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Beyond that, you can set any other 1-star or 2-star skills to higher priority so that your Settlers can take advantage of their passions.

The Schedule Screen

The Schedule Screen determines how your Settlers will spend their time between Work, Sleep, and Leisure. Your Settlers will get grumpy if they don't get enough sleep or enough time to relax; here's how I set mine up:

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Managing your Settlers

Finally, we want to set up your Settlers' equipment. Set your best Marksman to "Ranged" for their weapon. Set your Second Settler to "Melee One-Handed" for their weapon and "All Shields" for their shield. Your third settler should get "Melee Two-Handed" and "Any Armor." This gives you a nice balance when it comes time to fight.

Moving on from there, we're going to go to the Research screen and immediately unlock Architecture; this will allow you to build Wooden Beams which are helpful for keeping floors from collapsing. Place some Wooden Beams on the first floor of your 10x12 building, build some stairs, and build a second floor. Then, build a roof on top.

It will take some time for this construction to be finished; you will probably have to chop down some trees by clicking on them and tagging them to be chopped down. You may also want to harvest some Redcurrants and Mushrooms; these two food items can be combined to make Stew, a much better meal than eating raw food.

Set your Campfire to keep cooking meals until you have 10 Stew or so. Set your Basic Research Table to keep producing Research until you have 20 Chronicles. Unlock the Agriculture Research, select the "Zone" button on the bottom left, and then plant 5–10 squareseach of the following crops:

  • Cabbage
  • Flax
  • Carrot
  • Beet
  • Barley
  • Herbs

Don't worry about Redcurrant, Tall Grass, or Birch Trees just yet — there are plenty of those to go around for now. (Herbs do generate naturally, but they're rarer and more spread out.)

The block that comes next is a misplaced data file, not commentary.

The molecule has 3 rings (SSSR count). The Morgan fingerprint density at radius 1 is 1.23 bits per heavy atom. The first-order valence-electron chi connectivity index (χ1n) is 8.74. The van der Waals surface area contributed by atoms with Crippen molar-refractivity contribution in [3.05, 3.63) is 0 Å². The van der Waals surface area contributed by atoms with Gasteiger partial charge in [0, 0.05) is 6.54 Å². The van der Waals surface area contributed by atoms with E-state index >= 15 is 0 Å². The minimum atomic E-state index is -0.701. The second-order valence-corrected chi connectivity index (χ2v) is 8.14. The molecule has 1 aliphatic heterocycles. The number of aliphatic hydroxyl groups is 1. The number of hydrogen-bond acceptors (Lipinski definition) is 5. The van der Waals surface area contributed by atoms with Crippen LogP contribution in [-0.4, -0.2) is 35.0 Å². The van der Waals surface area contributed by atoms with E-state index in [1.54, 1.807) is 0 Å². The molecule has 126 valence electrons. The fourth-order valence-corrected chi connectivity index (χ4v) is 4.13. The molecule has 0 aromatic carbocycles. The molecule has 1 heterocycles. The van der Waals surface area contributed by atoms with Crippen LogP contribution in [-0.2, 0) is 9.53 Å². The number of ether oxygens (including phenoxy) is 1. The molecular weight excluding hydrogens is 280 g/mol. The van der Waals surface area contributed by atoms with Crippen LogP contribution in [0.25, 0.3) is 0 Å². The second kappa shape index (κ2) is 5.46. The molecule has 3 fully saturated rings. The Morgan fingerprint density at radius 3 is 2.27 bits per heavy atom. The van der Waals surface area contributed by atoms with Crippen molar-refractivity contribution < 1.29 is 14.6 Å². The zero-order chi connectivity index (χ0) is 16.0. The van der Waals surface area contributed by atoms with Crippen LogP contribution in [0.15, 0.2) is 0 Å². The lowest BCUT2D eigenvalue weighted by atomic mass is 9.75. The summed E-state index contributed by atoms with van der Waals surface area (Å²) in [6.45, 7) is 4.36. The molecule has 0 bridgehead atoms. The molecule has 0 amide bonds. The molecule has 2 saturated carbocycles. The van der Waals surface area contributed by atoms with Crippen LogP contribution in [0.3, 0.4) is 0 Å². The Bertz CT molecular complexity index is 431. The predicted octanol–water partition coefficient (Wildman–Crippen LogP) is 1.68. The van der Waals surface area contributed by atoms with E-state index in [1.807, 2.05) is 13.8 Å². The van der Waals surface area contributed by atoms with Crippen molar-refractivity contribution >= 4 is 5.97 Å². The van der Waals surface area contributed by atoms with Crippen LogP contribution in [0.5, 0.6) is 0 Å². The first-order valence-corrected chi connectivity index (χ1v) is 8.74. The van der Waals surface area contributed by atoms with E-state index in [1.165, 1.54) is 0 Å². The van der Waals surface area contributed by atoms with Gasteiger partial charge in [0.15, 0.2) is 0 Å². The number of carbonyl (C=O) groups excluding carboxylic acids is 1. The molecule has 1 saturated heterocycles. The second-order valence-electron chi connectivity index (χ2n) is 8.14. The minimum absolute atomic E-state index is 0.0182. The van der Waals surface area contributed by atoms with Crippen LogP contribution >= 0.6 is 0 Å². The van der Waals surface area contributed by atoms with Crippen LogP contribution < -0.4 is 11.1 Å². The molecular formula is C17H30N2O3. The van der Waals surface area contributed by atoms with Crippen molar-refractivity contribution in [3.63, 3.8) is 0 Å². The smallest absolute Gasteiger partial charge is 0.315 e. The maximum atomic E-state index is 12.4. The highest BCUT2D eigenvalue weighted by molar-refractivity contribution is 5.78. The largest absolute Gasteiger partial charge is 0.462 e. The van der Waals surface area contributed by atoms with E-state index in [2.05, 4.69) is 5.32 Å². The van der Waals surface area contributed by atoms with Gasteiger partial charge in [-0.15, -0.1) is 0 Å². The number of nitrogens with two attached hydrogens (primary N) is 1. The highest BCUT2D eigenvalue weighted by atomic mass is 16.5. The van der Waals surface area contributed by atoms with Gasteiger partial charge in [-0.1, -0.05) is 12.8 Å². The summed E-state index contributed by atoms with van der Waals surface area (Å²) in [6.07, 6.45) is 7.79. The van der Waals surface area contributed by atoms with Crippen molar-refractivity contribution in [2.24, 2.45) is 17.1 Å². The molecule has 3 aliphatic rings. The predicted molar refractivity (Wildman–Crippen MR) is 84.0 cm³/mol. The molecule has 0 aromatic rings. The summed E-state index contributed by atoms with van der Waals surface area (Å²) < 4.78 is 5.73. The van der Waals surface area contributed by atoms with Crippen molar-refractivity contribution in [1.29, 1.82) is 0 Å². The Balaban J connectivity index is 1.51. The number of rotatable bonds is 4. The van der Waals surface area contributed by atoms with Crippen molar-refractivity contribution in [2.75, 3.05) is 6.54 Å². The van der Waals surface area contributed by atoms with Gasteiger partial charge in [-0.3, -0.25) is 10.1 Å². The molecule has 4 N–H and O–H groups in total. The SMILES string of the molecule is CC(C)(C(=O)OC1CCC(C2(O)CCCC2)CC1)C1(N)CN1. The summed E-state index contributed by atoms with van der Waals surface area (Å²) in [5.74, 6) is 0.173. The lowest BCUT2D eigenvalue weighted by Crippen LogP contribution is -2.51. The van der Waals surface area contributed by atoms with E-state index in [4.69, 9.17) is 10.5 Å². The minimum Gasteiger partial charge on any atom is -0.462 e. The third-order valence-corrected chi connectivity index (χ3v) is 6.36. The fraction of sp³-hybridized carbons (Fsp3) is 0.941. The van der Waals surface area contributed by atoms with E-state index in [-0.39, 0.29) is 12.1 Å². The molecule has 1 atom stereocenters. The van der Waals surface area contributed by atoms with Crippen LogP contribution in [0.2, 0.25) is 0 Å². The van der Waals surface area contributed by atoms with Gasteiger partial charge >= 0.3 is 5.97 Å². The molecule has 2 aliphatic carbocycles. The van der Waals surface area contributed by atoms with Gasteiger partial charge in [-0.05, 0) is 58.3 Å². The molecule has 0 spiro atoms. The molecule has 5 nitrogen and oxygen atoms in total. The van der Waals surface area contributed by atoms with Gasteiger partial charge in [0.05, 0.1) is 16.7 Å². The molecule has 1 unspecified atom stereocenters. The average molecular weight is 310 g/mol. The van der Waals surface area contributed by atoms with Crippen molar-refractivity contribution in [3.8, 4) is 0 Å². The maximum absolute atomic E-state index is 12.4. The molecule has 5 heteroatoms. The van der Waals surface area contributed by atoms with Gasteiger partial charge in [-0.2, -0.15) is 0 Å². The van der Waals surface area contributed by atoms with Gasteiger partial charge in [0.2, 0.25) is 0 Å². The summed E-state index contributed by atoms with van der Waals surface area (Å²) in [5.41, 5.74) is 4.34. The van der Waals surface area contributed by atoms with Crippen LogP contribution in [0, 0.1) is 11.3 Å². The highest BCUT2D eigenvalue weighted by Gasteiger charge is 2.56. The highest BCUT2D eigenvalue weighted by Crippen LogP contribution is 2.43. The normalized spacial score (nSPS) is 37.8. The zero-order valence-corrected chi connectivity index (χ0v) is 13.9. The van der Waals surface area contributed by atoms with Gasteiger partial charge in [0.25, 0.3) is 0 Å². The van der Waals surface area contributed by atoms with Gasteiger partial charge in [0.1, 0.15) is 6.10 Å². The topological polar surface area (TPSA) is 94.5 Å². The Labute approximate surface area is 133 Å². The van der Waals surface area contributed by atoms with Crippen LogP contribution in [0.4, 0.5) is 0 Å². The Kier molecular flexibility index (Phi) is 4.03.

Your bigger building should be complete soon — use the Zone tool to make the entire second floor a Stockpile for everything, with two exceptions: Click on the zone and uncheck:

  • Carcass
  • Waste
  • Materials > Sticks

Place one smaller Zone outdoors and set it up toonlyhold Sticks (Materials > Sticks). Set another smaller zone nearby and set toonlyaccept Carcass and Waste.

Now it's time to start digging your basement. As I explained in the "Temperature" section above, you want a cold space underground to store your food. Dig out a few spaces of earth nearby, build a staircase, and repeated until you hit the bottom. Make sure to manually save your game frequently after each step — it'sveryeasy to make a mistake while digging underground and trap your Settlers.

When Day 7 arrives, you'll get your first new Settler: an escaped prisoner.

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You have two choices: shoo them away or take them in. If you make them leave, your Settlers will get a Mood debuff. If you take them in, your Settlers will get a Mood buff and you'll have an extra pair of hands to help out from this point forward — but you'll also face your first battle.

Assuming you let the escaped prisoner join you, the first thing you'll want to do is go into the new Settler's inventory and unequip any shackles they may be wearing. Once this new Settler goes into bed, manually click on another Settler and then click on your new resting Settler and select the option to tend to their wounds; this will help them heal faster. You now have a clock on the screen counting down towards your first battle. Make sure to set up the new Settlers equipment!

The first piece of combat will feature three lightly armed and armored enemies. I've fought this battle a dozen times and didn't lose anyone, and you can do the same.

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When the bad guys come, they'll give you another chance to surrender your new Settlers. Ignore them and get ready to fight — click the "draft" button (the horn) for each Settleron the Manage screen; you can now control them like a real-time strategy game.